Put cartoonishly simplistically, Russians took control of Eastern Europe as a protective barrier out of fear that the nations of the West would invade them, and certainly if their governments were to learn how weakened the Soviet Union really was coming out of World War II and Nazi Germany’s invasions of their territories. Their nation – their peoples and territories had been invaded way too many times, and largely from the West not to be compellingly driven by this fear. And the West saw the action-taken consequences of that fear and reacted from a corresponding fear of their own too – of a Russia on the move with ambitions towards hegemony over all of Europe and beyond as well. The West responded at least in part to this widely perceived threat by organizing together in response to it, through the founding and build-up of their North Atlantic Treaty Organization (NATO), which Russia immediately came to see as validating their most basic underlying fears in all of this. And the Cold War started and the only reason, in all probability that it remained a cold war and not a militarily invasive World War III was that the invention and development of nuclear weapons brought the leadership of both sides: East and West to see direct military conflict as suicidal for all.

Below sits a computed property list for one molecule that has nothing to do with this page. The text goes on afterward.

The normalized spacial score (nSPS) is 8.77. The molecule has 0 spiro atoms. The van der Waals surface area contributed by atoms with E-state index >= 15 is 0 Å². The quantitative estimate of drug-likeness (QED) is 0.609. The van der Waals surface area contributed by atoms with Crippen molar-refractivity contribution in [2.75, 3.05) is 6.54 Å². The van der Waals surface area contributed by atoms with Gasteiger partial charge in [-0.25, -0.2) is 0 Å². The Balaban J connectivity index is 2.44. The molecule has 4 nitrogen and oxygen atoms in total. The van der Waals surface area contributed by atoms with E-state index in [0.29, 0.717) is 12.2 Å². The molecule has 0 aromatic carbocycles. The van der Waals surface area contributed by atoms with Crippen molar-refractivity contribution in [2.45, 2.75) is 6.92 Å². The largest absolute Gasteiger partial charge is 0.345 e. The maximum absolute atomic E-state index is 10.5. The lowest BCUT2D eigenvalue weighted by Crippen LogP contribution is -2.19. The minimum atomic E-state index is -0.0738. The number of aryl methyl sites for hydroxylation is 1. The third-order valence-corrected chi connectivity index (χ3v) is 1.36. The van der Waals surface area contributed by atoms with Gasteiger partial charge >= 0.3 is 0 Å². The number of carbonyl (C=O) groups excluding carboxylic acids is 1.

That is the world that Vladimir Putin was born into and it is the world that he grew up in and was shaped by. And in this context I have to make specific note of how the conflict between East and West that I write of here, rapidly became global as both sides sought influence and gain in Africa and Asia and Latin America, and with the advent of a communist Cuba just 90 miles off of the United States coast just one of many sore points that arose from all of this, on the West’s side of this conflict.

• A commonly cited starting point for the eruption of the Cold War can be traced to 1946 and George F. Kennan’s so called X Article, or “Long Telegram,” as sent to Washington from his diplomatic assignment in Moscow. That document and its reasoning formed the basis for the containment policy that the United States and their allies pursued throughout the Cold War for limiting Soviet ambitions – or at least their expansionist expression of them.
• Vladimir Putin was born on October 7, 1952 at a time when the Cold War was in fact heating up. Soviet backed support for a newly emerging communist North Korea, as led by Kim Il Sung, had led to the outbreak of what in the West is referred to as the Korean War, with Chinese communist forces joining in and supporting their communist North Korean allies in this conflict in October, 1950 and with that conflict still very actively continuing until a cease fire was finally achieved for it – not a peace treaty: just a cease fire, in July 1953.